The great thing about being a one-person company

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I’m working with about ten clients right now on various projects. And I’m dealing with a personal family issue that makes it challenging to work quickly or steadily, at least for a few days.

Most of my clients are authors. A few are corporate folks, but they’re folks I’ve spoken with, folks I’ve worked with, folks who have an idea who I am and what I do.

My personal philosophy with clients is, of course, based on having exactly the right experience to help them with writing in ways that no one else can. But it’s also based on something else.

I’m fast. I respond very quickly. If you have owed me a chapter to edit for a month and it comes in on Monday, I’ll be on top of it on Tuesday. Even if I can’t jump on it instantly, I’ll respond quickly and give you a firm promise on when it will get back to you.

I cannot be fast right now. It’s just impossible. And I’m blowing past some of those firm promises.

But a funny thing has happened.

Some of my clients have already reached out to me to tell me that they don’t need me to quite so fast — because they’ve read my blog and know what’s going on with me. “Get back to me when you can,” they say.

Other clients who don’t read this blog were unaware of what’s going on with me. When they sent something in for me to work on, all I can do is tell them what’s going on and that they may have to wait.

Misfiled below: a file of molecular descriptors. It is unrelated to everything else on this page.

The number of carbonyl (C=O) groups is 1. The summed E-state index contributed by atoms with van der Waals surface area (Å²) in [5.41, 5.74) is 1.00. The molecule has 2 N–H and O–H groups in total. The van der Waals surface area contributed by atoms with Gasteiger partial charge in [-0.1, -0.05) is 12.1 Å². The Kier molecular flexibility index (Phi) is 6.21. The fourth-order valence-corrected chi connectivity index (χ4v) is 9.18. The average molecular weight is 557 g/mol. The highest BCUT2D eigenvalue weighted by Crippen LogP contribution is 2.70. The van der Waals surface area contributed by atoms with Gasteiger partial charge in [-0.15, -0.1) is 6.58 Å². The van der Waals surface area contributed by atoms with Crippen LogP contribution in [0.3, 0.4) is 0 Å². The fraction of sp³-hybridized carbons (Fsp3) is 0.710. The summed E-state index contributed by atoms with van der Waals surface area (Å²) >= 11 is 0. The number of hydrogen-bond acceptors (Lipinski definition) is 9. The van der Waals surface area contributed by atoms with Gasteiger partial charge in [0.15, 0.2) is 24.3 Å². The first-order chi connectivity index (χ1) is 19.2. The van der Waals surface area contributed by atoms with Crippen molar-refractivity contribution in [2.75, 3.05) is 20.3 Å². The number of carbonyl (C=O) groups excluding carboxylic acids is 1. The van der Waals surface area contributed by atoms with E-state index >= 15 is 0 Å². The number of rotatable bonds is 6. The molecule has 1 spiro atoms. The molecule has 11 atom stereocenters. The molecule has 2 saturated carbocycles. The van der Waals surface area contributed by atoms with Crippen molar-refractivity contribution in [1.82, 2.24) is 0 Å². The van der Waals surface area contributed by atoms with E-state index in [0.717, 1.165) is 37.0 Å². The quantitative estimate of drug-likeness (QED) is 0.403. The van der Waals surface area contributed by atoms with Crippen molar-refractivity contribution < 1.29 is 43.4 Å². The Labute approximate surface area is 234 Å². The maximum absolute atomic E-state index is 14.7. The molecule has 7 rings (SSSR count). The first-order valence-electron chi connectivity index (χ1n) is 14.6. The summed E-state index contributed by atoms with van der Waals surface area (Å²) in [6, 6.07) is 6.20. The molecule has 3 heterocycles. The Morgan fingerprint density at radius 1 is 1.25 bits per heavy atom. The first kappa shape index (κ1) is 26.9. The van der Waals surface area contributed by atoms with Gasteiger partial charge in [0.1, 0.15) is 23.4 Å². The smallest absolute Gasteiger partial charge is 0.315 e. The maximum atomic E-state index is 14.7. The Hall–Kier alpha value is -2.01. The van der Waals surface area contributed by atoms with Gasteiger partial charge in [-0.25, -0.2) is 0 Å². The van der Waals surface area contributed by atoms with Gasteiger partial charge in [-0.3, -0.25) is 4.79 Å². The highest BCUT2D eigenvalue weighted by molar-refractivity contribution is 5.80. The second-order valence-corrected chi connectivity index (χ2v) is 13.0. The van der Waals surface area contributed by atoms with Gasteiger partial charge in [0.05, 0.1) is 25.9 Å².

Their responses have been uniformly patient, along with heartfelt positive wishes.

The conventional wisdom says that if you want to grow your client base, you need to build a funnel. You need to take on more and more work. You need to hire more people. That way, when one is on vacation or has a personal issue, someone else can step in. That makes you dependable.

My one-man business can’t do that. But I don’t want to.

I want to work with people who I care about, people who know who I am and, as it turns out, care about me as well.

When you work with people like that, even if they are part of big companies, they can flex a bit when things are rough for you.

It’s pretty awesome to see this. Do the right thing and your clients will, too. I always hoped that was the case. And it turns out, it actually is.

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